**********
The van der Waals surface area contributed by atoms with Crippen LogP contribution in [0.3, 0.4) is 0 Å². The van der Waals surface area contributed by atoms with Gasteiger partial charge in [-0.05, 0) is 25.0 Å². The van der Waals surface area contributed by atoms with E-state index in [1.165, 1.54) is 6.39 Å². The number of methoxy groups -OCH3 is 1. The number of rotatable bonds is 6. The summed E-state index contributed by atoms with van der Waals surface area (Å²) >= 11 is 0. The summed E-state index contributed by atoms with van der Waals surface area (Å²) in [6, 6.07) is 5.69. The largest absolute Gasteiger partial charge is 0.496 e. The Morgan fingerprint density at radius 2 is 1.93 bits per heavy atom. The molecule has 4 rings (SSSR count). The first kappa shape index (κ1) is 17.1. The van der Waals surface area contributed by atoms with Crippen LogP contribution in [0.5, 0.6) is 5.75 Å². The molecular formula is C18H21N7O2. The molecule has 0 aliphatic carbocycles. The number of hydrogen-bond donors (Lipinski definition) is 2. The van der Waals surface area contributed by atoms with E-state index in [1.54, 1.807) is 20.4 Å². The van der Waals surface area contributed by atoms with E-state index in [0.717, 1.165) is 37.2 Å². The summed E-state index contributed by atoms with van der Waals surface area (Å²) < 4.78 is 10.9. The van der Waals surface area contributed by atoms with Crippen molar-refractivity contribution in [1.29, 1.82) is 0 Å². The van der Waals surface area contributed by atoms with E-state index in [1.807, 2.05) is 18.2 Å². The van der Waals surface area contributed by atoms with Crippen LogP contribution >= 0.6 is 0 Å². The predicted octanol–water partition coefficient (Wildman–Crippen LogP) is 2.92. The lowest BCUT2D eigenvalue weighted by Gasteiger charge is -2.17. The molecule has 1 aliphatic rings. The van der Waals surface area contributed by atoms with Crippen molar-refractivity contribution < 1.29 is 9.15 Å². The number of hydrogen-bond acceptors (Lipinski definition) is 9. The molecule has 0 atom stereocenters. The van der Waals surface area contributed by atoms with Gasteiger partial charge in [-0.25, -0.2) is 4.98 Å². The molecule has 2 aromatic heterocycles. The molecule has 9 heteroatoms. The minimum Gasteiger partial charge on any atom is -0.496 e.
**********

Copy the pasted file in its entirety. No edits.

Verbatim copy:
The van der Waals surface area contributed by atoms with Crippen LogP contribution in [0.3, 0.4) is 0 Å². The van der Waals surface area contributed by atoms with Gasteiger partial charge in [-0.05, 0) is 25.0 Å². The van der Waals surface area contributed by atoms with E-state index in [1.165, 1.54) is 6.39 Å². The number of methoxy groups -OCH3 is 1. The number of rotatable bonds is 6. The summed E-state index contributed by atoms with van der Waals surface area (Å²) >= 11 is 0. The summed E-state index contributed by atoms with van der Waals surface area (Å²) in [6, 6.07) is 5.69. The largest absolute Gasteiger partial charge is 0.496 e. The Morgan fingerprint density at radius 2 is 1.93 bits per heavy atom. The molecule has 4 rings (SSSR count). The first kappa shape index (κ1) is 17.1. The van der Waals surface area contributed by atoms with Crippen LogP contribution in [0.5, 0.6) is 5.75 Å². The molecular formula is C18H21N7O2. The molecule has 0 aliphatic carbocycles. The number of hydrogen-bond donors (Lipinski definition) is 2. The van der Waals surface area contributed by atoms with E-state index in [1.54, 1.807) is 20.4 Å². The van der Waals surface area contributed by atoms with E-state index in [0.717, 1.165) is 37.2 Å². The summed E-state index contributed by atoms with van der Waals surface area (Å²) < 4.78 is 10.9. The van der Waals surface area contributed by atoms with Crippen molar-refractivity contribution in [1.29, 1.82) is 0 Å². The van der Waals surface area contributed by atoms with E-state index in [1.807, 2.05) is 18.2 Å². The van der Waals surface area contributed by atoms with Crippen LogP contribution >= 0.6 is 0 Å². The predicted octanol–water partition coefficient (Wildman–Crippen LogP) is 2.92. The lowest BCUT2D eigenvalue weighted by Gasteiger charge is -2.17. The molecule has 1 aliphatic rings. The van der Waals surface area contributed by atoms with Crippen molar-refractivity contribution < 1.29 is 9.15 Å². The number of hydrogen-bond acceptors (Lipinski definition) is 9. The molecule has 0 atom stereocenters. The van der Waals surface area contributed by atoms with Gasteiger partial charge in [-0.25, -0.2) is 4.98 Å². The molecule has 2 aromatic heterocycles. The molecule has 9 heteroatoms. The minimum Gasteiger partial charge on any atom is -0.496 e.